The CSEAN chairman said another research firm, Verizon, found that 89 per cent of breaches had a financial or espionage motive while Forbes projects that cybercrime costs would reach $2 trillion by 2019. Cybersecurity Ventures also forecasts that cybercrime damages are expected to cost the world $6 trillion by 2021.
In Nigeria, there has been an increase in online presence, as there are currently close 97 million Nigerian Internet users, according to the Nigerian Communications Commission (NCC).
Afon reiterated the fact that between 2012 and 2014, Nigeria lost N64 billion to cybercrimes menace. This is even as Ultrascan, another tech-focused research firm, found that the cost of cybercrime originating from Nigeria globally is valued at $9.3 billion.
The Minister of Communications, Barrister Adebayo Shittu, had at different fora, lamented that the country loses N127 billion yearly to cybercrime menace, and called for greater efforts among stakeholders in mitigating the growing trends.
According to the Executive Vice Chairman of NCC, Prof. Umar Danbatta, there is a tendency for cybercrimes to increase if nothing concrete is done to curb the trend, as the country begins 4G-LTE revolution with unhindered access to the Internet.
He explained that the expected explosion in high-speed Internet access also meant “both those who use the Internet for legitimate and illegitimate businesses will now have increased access to the Internet.”
Noting “all around the globe, we have seen individuals, companies and governments become the victims of cyber-attacks,” the US Consul General in Nigeria, John Bray, said that cyber awareness is everyone’s responsibility, calling on everyone to “join in cyber security awareness efforts across the country.”
He advocated robust collaborations and awareness creation among various stakeholders in Nigeria and beyond to stem the tide of cybercrimes globally.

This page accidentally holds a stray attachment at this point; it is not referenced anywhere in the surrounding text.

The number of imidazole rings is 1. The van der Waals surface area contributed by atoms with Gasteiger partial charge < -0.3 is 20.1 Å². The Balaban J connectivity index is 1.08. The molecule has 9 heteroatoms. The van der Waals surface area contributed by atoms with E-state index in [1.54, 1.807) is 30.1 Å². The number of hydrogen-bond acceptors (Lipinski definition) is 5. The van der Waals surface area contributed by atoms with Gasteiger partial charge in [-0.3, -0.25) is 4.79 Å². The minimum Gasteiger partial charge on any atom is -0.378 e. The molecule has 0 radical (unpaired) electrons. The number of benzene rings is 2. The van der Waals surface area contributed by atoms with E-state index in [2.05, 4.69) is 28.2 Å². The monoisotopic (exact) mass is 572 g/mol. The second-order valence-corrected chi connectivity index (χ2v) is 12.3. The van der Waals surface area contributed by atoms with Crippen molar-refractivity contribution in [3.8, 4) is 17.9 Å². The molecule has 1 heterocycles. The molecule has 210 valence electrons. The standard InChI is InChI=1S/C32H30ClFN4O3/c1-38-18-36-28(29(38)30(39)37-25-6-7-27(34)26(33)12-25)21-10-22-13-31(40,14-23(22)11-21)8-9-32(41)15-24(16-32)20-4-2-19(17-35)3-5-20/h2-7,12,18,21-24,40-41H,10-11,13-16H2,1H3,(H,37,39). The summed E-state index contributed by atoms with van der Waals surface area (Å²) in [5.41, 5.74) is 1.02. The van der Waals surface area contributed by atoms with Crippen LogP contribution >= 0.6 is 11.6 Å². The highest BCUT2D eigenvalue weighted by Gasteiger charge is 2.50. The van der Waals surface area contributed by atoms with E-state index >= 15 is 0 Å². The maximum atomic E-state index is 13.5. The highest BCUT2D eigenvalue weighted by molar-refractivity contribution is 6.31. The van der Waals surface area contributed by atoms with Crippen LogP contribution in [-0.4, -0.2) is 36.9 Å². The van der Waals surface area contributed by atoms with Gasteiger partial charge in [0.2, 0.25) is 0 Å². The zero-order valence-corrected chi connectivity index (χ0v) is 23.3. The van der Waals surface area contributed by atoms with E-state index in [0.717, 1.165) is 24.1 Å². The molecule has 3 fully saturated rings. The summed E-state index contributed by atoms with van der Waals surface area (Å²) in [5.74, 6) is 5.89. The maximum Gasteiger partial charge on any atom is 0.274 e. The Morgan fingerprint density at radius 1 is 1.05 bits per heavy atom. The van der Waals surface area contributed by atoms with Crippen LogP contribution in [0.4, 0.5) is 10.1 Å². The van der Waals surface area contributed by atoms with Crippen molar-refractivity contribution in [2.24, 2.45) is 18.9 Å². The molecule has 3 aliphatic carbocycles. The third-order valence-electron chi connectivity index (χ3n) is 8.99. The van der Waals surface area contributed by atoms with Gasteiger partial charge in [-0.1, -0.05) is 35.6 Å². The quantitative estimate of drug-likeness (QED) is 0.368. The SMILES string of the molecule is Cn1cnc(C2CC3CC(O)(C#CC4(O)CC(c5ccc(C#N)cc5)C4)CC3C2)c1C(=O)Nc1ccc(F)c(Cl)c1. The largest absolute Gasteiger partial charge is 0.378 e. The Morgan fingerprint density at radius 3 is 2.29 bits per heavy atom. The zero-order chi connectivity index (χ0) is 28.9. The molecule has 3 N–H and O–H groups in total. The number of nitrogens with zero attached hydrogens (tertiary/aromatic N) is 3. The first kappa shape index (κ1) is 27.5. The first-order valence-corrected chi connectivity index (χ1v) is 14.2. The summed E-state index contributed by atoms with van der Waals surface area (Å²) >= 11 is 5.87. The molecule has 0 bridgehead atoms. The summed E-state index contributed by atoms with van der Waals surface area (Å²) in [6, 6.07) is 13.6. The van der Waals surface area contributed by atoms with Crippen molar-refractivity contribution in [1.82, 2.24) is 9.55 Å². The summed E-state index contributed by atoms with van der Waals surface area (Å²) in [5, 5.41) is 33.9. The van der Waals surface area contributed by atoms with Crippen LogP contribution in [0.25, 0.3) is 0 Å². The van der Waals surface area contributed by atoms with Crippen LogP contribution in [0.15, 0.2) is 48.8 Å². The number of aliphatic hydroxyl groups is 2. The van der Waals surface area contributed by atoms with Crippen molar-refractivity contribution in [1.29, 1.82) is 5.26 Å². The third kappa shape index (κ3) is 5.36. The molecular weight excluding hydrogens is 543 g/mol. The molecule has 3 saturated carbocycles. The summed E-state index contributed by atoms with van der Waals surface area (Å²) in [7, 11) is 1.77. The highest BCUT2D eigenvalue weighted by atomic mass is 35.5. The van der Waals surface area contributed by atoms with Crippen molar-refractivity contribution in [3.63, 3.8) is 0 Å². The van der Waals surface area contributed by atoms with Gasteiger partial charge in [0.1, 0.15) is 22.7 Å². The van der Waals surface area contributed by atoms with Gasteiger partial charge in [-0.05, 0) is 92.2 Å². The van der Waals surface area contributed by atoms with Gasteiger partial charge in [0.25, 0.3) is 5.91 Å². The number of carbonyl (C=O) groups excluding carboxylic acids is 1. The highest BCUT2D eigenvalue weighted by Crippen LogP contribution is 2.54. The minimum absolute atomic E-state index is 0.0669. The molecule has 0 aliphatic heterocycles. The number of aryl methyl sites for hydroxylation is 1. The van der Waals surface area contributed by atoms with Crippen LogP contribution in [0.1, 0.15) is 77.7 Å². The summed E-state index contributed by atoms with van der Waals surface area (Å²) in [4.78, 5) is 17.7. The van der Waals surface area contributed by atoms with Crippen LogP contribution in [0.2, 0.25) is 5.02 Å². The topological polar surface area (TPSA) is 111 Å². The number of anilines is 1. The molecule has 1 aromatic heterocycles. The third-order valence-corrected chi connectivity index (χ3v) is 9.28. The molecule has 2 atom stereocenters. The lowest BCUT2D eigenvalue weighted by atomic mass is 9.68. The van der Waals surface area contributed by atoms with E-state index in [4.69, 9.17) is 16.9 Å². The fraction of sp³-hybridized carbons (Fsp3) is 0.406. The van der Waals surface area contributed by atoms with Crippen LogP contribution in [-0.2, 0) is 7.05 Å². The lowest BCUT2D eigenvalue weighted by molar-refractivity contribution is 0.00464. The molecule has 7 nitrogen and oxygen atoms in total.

Stakeholders to discuss way forward
It is against this backdrop, that the flagship of the Nigerian media, The Guardian, is organising a maiden one-day cyber security conference in Lagos, the nation’s economic capital.
With the theme, “Monitoring, Detection and Prevention: Keys to Organisational Growth”, the conference holds February 23, 2017 at the Federal Palace Hotel, Victoria Island, Lagos by 9:00 a.m.
Speakers at the event, whose chief host is Governor Akinwunmi Ambode, include the Director, Banking and Payment System, Central Bank of Nigeria (CBN), Dipo Fatokun; Chief Executive Officer (CEO), Makeway International, United Kingdom (U.K.), Kola Olutimehin, and the Senior Partner, Lockwire Security, East Midlands, U.K., Anthony Maxwell.
According to The Guardian, the conference aims to bring to the fore current global best practices in integrated network defence systems and other broad strategies employed in cyber security.
The forum will also provide exposure to proven, standards-based methodologies for assessing and managing the risks to organisations’ information systems and infrastructure as well as provide exposure to intrusion detection and prevention systems and strategies.
The forum will further expose participants to up-to-date digital forensic investigation techniques, identity/access management to Information Communication Technology (ICT) resources; building the right public key infrastructure (PKI) to manage enterprise trust as well as expose participants to key online transactions monitoring and security techniques.
The conference, which costs N120, 000, has its strategic partners to include Lagos State and the CBN.Expected at the meeting are ICT managers, top executives, bankers, accountants, auditors, company treasurers, marketing managers, officials of EFCC, ICPC, Customs, Police, Army, Navy, NDLEA, e-payment companies; revenue collectors, among others.
On the speakers, Maxwell is an IT security specialist with a 15-year background securing Windows and Linux systems. He is a qualified CISSP with certifications in ISO 27001 auditing and digital forensics among others.
Olutimehin is an astute professional consultant with a wide clientele base for almost two decades.While experts will try to dissect to the fullest, the issue, it must be stated that no Internet business will thrive on a compromised and exploiting framework. Strengthening our cyber infrastructure, no doubt increases trust and builds confidence in customers and prospective clients.